Author: William G. Gilroy

Categories: Centers and Institutes, Faculty News, General News, Internationalism, and Research

Victoria Hui

Victoria Hui, an associate professor of political science and faculty fellow of the Liu Institute for Asia and Asian Studies at the University of Notre Dame, will testify Thursday, November 20, before a Congressional Executive Commission on China hearing titled “The Future of Democracy in Hong Kong.” The hearing will examine China’s commitments to Hong Kong and the international community in light of recent pro-democracy protests. It will assess whether an increasingly polarized Hong Kong will be able to find a mutually acceptable plan for electoral reform and how the protests taking will place will continue to shape that debate. It also will focus on what the protests mean for the future of human rights and democracy in Hong Kong and China.

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Political Scientist Luis Fraga Joins Notre Dame’s Institute for Latino Studies

Author: Aaron Smith

Categories: Catholicism, Centers and Institutes, Faculty News, and General News

Luis Fraga

Luis Ricardo Fraga, a heralded scholar and pioneer in the field of Latino politics, joined the faculty of Notre Dame’s College of Arts and Letters this fall. Fraga has been named the Arthur Foundation Endowed Professor of Transformative Latino Leadership in the Institute of Latino Studies and a professor in the Department of Political Science.

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Video: The Undergraduate Research Opportunity Program

Author: Todd Boruff

Categories: Centers and Institutes, General News, Internationalism, Research, and Undergraduate News

Arc de Triomf, Barcelona, Spain

From a 17th-century castle in Birr, Ireland to the Parc de la Ciutadella in Barcelona, Spain, Notre Dame students pursue projects around the world with the support of the Undergraduate Research Opportunity Program. Sponsored by the Institute for Scholarship in the Liberal Arts, UROP provides financial support to students who are carrying out research or creative projects, writing a senior thesis, or presenting research at a conference.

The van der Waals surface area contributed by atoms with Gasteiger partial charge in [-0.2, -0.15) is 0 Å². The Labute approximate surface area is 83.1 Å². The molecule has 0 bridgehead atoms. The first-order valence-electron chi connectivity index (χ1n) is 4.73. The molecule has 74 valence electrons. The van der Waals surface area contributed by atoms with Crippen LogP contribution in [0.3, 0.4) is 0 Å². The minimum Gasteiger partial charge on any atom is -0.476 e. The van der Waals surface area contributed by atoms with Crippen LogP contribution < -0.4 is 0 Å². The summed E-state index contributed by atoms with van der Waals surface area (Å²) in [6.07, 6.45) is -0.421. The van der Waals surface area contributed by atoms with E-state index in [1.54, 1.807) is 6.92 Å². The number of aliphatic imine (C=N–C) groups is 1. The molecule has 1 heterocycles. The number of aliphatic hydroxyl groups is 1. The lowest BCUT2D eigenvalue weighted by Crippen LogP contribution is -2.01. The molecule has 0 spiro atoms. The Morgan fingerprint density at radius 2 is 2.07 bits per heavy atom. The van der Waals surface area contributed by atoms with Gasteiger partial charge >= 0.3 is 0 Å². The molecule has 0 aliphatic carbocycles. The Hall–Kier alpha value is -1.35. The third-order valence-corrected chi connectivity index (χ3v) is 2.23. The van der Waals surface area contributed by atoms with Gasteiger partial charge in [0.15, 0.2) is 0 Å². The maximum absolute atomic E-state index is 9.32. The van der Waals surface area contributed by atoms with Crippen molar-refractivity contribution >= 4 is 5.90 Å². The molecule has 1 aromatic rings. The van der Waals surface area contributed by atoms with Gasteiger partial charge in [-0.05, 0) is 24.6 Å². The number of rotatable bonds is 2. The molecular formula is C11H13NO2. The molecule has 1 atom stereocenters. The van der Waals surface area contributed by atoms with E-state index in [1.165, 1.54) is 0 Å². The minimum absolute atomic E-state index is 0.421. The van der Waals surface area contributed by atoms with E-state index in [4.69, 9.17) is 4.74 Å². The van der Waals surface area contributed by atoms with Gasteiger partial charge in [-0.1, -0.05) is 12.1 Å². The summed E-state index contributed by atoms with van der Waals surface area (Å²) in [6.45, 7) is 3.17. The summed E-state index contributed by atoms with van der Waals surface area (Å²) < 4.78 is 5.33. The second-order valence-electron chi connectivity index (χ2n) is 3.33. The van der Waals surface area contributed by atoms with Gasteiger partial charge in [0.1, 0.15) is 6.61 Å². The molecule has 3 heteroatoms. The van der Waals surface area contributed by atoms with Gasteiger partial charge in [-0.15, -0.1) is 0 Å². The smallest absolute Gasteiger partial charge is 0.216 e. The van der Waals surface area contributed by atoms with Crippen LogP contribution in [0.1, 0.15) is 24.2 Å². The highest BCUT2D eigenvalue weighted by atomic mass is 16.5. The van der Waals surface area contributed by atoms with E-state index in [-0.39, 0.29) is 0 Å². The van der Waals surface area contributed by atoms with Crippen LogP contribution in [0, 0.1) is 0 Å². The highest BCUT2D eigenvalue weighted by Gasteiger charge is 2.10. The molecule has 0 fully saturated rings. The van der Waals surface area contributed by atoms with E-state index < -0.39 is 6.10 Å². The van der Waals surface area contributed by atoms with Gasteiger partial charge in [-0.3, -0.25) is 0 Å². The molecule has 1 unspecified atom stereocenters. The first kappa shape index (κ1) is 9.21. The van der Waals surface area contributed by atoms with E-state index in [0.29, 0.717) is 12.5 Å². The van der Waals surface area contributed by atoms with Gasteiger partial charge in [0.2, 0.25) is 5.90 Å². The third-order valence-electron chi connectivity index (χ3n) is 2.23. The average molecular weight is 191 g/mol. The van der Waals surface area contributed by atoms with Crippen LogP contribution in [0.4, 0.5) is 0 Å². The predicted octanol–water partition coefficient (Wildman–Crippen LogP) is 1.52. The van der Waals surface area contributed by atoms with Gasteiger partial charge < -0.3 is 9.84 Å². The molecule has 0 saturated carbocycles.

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International Experiences Inspire Student's Passion for Languages

Annie Rhodes

Annie Rhodes ’14 had her first study abroad experience at age eight—in a village elementary school in Ancient Corinth when her family moved to Greece. While she remembers being apprehensive in a classroom where she could not speak or understand the language, she said she quickly made friends, learned passing Greek, and discovered a passion for travel and language.

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Alumnus Finds Inspiration in Spanish Major

Author: Carrie Gates

Categories: General News, Internationalism, and Undergraduate News

Thomas Mann

As a Notre Dame undergraduate, Thomas Mann ’14 was not always sure what career path he wanted to follow. That’s why his liberal arts education was so valuable, he said, because it gave him the freedom to explore different disciplines and find his niche. Mann, who was a scholar in the Glynn Family Honors Program, majored in Spanish, Arts and Letters Pre-Health, and sociology. It was in his Spanish coursework, he said, that he found his passion.

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Working with Latino Communities Leads to Fulfilling Career

Author: Mary Kate Martin

Categories: Alumni, Centers and Institutes, General News, Internationalism, and Undergraduate News

Liz Young ’11

“Everyone has a story, and some people aren’t given the opportunity to share theirs—whether it’s because they don’t have the language ability or because social circumstances don’t give them a chance,” said Liz Young ’11. Young came to Notre Dame knowing she wanted to major in Spanish, but also wanting to explore and better understand human behavior. Through community-based learning coursework, she found her calling in a career in service.

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Department of Romance Languages and Literatures Offers Computer-Enhanced and Online Italian Courses